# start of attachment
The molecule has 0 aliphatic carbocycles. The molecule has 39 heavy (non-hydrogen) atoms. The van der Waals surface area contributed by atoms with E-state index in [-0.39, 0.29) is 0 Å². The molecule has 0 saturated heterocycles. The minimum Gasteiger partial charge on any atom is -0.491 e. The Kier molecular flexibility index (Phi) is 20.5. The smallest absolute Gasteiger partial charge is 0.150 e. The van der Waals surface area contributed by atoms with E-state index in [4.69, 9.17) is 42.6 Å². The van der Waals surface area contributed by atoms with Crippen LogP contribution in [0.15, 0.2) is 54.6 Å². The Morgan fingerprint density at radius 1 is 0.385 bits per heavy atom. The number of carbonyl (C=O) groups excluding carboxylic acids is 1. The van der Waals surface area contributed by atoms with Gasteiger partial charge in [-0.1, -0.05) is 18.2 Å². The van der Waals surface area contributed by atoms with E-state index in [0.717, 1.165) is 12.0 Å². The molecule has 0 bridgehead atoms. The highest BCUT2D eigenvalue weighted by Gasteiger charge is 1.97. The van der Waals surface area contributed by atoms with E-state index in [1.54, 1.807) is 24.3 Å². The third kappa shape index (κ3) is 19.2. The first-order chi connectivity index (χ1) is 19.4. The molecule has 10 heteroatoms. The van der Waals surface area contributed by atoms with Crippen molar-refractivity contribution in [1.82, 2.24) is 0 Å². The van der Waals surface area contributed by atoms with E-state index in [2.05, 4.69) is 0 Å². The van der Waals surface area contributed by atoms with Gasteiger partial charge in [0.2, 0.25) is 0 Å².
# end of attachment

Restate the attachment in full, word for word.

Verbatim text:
The molecule has 0 aliphatic carbocycles. The molecule has 39 heavy (non-hydrogen) atoms. The van der Waals surface area contributed by atoms with E-state index in [-0.39, 0.29) is 0 Å². The molecule has 0 saturated heterocycles. The minimum Gasteiger partial charge on any atom is -0.491 e. The Kier molecular flexibility index (Phi) is 20.5. The smallest absolute Gasteiger partial charge is 0.150 e. The van der Waals surface area contributed by atoms with E-state index in [4.69, 9.17) is 42.6 Å². The van der Waals surface area contributed by atoms with Crippen LogP contribution in [0.15, 0.2) is 54.6 Å². The Morgan fingerprint density at radius 1 is 0.385 bits per heavy atom. The number of carbonyl (C=O) groups excluding carboxylic acids is 1. The van der Waals surface area contributed by atoms with Gasteiger partial charge in [-0.1, -0.05) is 18.2 Å². The van der Waals surface area contributed by atoms with E-state index in [0.717, 1.165) is 12.0 Å². The molecule has 0 bridgehead atoms. The highest BCUT2D eigenvalue weighted by Gasteiger charge is 1.97. The van der Waals surface area contributed by atoms with E-state index in [1.54, 1.807) is 24.3 Å². The third kappa shape index (κ3) is 19.2. The first-order chi connectivity index (χ1) is 19.4. The molecule has 10 heteroatoms. The van der Waals surface area contributed by atoms with Crippen molar-refractivity contribution in [1.82, 2.24) is 0 Å². The van der Waals surface area contributed by atoms with E-state index in [2.05, 4.69) is 0 Å². The van der Waals surface area contributed by atoms with Gasteiger partial charge in [0.2, 0.25) is 0 Å².